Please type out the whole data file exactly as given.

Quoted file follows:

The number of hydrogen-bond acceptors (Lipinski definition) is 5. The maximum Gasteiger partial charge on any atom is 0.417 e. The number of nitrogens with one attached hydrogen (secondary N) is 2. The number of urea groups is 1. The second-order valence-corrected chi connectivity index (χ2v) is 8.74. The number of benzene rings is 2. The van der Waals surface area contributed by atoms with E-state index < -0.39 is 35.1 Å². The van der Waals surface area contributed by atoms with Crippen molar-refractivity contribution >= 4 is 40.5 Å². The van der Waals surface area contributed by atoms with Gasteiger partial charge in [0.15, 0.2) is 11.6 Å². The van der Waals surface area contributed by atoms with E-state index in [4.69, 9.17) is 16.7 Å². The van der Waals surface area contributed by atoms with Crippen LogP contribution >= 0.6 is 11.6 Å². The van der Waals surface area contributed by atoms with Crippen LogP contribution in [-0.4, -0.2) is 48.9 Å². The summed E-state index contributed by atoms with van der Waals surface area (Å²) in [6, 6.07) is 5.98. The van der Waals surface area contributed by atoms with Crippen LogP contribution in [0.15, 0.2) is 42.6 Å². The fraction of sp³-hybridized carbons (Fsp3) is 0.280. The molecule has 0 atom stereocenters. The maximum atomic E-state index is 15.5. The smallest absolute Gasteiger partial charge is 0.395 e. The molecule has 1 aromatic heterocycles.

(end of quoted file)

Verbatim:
The number of hydrogen-bond acceptors (Lipinski definition) is 5. The maximum Gasteiger partial charge on any atom is 0.417 e. The number of nitrogens with one attached hydrogen (secondary N) is 2. The number of urea groups is 1. The second-order valence-corrected chi connectivity index (χ2v) is 8.74. The number of benzene rings is 2. The van der Waals surface area contributed by atoms with E-state index < -0.39 is 35.1 Å². The van der Waals surface area contributed by atoms with Crippen molar-refractivity contribution >= 4 is 40.5 Å². The van der Waals surface area contributed by atoms with Gasteiger partial charge in [0.15, 0.2) is 11.6 Å². The van der Waals surface area contributed by atoms with E-state index in [4.69, 9.17) is 16.7 Å². The van der Waals surface area contributed by atoms with Crippen LogP contribution >= 0.6 is 11.6 Å². The van der Waals surface area contributed by atoms with Crippen LogP contribution in [-0.4, -0.2) is 48.9 Å². The summed E-state index contributed by atoms with van der Waals surface area (Å²) in [6, 6.07) is 5.98. The van der Waals surface area contributed by atoms with Crippen LogP contribution in [0.15, 0.2) is 42.6 Å². The fraction of sp³-hybridized carbons (Fsp3) is 0.280. The molecule has 0 atom stereocenters. The maximum atomic E-state index is 15.5. The smallest absolute Gasteiger partial charge is 0.395 e. The molecule has 1 aromatic heterocycles.